What I thought was that I was going to have spider bites all the time, including Black Widows, Violin spiders and others. Somebody was giving me a message. I waded through the collection of webs to the last room and stood there thinking some more. I remembered some stories I’d read and heard, Native American lore, about spiders and Grandmother Spider. I didn’t have anything to lose, so I called out:
“Hello, Grandmother Spider. I notice you’ve got this place wrapped up here. I acknowledge that. But I’m going to be living here too. So I’d like to make a deal with you. I suggest: I won’t kill any spider in this house. Your job will be to keep them mostly outside, and not biting anybody here in this house.”
I stood back and looked around. That was stupid, I thought. How’s she going to answer? Just then I saw, out of the corner of my eye, the swift travel of a Wolf spider across the floor. I watched it reach me, climb to the top of my foot and bite me! It then quickly ran away and disappeared while I stared at my instantly burning foot.
“What kind of a deal is that?!” But the modest pain went away overnight, and I realized that rather than getting even with me, Grandmother Spider used this method to seal our deal. As the months went on, and the cobwebs were reduced to a tolerable level — and neither I nor anybody who visited received any bites — I was convinced that I had made a good choice. I hired a woman to vacuum the spider webs (I didn't want to be the one to do it); she didn’t vacuum the spiders. She said that was her philosophy; I approved.
Occasionally when the Barn spiders accumulated in larger numbers than I could handle, I would throw them out the window, one at a time. You understand that the cracks in the floors, the walls and the windows made all that an unreliable method, but it did seem to work in that they were lowered for a while.
The biggest effect of my deal with Grandmother Spider was not that the webs were reduced or that I didn’t get bitten -- which was true. Much more importantly, I was made to see things about spiders that no one else ever saw before. (An entomologist with a specialty in spiders told me this.) Here are two examples:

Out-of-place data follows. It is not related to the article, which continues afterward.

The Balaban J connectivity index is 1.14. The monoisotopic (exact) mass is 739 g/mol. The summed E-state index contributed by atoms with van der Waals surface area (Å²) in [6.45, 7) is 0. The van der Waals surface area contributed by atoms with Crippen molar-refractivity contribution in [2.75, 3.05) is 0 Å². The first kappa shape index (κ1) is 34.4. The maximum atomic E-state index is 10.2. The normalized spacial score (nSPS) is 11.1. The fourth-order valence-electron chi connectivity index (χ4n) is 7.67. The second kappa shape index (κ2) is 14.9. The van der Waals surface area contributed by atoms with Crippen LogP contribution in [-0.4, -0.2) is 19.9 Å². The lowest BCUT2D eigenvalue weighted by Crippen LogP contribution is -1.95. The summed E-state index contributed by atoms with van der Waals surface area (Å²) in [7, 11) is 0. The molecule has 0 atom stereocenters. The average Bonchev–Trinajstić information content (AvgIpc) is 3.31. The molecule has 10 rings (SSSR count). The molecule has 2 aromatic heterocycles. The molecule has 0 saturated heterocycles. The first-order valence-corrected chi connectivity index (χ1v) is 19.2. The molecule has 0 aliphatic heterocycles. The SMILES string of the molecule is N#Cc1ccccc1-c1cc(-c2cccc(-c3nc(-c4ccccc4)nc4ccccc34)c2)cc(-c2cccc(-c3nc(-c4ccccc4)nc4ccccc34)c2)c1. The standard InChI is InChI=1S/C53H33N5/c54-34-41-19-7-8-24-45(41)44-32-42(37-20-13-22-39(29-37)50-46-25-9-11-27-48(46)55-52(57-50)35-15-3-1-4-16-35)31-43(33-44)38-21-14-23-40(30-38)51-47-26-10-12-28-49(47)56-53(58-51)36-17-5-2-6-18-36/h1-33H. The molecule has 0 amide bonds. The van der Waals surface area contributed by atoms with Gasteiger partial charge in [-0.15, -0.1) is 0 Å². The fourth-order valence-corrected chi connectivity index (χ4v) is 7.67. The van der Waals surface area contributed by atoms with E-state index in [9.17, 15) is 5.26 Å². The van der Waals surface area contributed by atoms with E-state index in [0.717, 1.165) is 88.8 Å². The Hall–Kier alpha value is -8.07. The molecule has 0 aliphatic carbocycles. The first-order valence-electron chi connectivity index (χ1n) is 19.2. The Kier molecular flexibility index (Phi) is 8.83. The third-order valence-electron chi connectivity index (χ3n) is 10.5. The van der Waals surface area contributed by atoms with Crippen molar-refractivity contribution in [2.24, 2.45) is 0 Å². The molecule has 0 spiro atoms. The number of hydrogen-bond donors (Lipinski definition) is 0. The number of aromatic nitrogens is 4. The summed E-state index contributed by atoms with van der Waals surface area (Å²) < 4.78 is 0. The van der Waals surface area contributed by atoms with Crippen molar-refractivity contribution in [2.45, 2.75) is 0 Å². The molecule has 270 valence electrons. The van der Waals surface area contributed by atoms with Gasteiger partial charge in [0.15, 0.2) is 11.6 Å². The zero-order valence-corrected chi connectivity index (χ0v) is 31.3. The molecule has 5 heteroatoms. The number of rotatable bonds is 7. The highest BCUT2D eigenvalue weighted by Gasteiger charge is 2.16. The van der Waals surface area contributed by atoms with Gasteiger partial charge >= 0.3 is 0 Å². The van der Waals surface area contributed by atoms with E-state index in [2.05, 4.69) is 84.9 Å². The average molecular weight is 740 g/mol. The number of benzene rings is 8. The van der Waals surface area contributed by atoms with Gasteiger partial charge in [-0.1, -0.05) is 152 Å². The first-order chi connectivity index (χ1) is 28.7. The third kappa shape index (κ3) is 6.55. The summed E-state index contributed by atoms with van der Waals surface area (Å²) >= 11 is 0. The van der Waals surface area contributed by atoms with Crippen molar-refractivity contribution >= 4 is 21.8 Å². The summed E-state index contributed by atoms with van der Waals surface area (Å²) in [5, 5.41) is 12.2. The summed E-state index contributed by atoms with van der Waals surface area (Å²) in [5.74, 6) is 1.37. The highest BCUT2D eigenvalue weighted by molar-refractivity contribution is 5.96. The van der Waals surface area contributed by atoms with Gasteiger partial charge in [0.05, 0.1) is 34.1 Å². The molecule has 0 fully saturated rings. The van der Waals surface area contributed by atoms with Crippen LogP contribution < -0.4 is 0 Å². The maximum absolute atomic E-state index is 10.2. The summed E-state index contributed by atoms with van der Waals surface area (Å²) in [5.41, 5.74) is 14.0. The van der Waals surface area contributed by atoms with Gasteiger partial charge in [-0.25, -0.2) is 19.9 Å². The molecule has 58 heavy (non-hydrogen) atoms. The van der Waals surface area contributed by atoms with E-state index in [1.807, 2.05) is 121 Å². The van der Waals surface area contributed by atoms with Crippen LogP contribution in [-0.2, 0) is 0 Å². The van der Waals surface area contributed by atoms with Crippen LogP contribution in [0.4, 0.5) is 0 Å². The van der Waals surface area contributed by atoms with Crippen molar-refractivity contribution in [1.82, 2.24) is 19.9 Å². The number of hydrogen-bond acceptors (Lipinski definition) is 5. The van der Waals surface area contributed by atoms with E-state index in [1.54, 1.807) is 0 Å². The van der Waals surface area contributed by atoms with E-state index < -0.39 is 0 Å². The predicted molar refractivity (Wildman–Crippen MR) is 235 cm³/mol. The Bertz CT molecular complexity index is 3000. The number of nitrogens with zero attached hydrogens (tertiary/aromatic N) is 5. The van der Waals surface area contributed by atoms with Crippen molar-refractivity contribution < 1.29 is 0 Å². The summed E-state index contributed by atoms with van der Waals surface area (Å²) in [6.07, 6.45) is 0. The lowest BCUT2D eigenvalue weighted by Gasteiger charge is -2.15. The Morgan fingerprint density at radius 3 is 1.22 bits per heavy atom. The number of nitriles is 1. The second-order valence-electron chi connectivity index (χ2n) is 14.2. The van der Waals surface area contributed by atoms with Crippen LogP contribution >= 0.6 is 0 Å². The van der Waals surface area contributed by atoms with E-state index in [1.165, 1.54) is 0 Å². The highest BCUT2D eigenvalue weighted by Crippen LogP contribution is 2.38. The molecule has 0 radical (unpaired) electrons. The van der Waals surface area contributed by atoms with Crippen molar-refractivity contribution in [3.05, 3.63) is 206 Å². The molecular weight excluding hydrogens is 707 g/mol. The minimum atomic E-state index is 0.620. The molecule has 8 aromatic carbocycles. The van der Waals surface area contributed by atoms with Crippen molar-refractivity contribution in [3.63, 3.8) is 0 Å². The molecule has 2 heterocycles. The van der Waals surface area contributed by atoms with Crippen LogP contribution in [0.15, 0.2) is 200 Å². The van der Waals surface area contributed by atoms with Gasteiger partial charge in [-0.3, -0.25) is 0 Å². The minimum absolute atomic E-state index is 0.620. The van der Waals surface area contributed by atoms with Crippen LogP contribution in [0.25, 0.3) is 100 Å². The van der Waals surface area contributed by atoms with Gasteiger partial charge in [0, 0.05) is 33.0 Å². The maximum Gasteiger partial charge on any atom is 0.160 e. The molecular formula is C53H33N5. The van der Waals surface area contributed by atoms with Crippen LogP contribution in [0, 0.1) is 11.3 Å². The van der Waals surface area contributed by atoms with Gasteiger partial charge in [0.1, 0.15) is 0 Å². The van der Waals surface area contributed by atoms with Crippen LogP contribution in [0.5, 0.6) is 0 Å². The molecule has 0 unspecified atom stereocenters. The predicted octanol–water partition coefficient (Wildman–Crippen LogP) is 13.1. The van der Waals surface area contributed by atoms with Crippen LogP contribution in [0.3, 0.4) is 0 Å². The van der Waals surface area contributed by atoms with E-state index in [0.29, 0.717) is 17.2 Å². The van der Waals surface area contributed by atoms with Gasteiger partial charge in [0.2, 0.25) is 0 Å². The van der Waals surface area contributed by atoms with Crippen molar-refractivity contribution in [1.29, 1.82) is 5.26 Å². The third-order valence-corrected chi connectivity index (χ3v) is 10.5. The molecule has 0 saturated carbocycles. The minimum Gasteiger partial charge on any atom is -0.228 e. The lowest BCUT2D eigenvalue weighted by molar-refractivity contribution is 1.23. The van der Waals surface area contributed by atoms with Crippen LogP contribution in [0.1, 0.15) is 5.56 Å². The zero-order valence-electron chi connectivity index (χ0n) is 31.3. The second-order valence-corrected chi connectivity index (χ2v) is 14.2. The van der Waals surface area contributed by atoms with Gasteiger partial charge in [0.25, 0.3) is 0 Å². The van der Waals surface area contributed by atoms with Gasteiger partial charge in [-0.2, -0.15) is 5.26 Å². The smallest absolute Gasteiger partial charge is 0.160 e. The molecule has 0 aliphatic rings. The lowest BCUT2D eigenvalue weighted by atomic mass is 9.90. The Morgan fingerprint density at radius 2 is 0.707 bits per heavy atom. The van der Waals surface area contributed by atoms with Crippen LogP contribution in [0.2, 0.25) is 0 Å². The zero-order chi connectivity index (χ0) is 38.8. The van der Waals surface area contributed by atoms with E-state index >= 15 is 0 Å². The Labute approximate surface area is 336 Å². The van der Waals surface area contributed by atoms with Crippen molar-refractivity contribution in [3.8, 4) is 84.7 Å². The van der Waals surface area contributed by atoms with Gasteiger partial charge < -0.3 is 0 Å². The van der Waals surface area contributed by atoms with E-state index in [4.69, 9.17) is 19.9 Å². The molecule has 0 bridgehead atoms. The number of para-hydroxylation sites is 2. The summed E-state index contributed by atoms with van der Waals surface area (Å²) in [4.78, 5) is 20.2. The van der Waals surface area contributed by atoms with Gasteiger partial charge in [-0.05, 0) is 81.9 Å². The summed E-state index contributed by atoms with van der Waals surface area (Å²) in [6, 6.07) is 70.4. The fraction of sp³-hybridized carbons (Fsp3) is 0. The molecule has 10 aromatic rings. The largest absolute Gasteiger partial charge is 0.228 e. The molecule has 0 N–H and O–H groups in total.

While I was reading, a Wolf spider crawled up on my chair and then up on my hand. That was a little too close for me. I said, “I am not Little Miss Muffett,” and flicked him off — too vigorously, it appeared. He lay on the floor, dead. While I thought about the consequences of that, I heard the soft sound of a nearby cardboard box lid opening. Another Wolf spider came out, ran swiftly to the dead one, dragged it back to the box and they both disappeared.
“Oh, boy. I am in big trouble now,” I thought. But nothing ever came of it. Grandmother Spider apparently forgave me. And my entomologist friend said that Wolf spiders were not known to take their dead compatriots home. The second:
During an enormous rainstorm the wind was just right to cause a quarter-inch-wide flow of water to come pouring into the top of a window and jet down like a miniature waterfall to the floor below. While I sat there, enthralled, a spider ran out behind a bookshelf, positioned itself around the flow of water and started doing pushups. Or something more intimate. It went on for three or four minutes until the wind changed and the water quit running. Then, sated, the spider slowly returned to the back of the bookshelf. Louise Lacey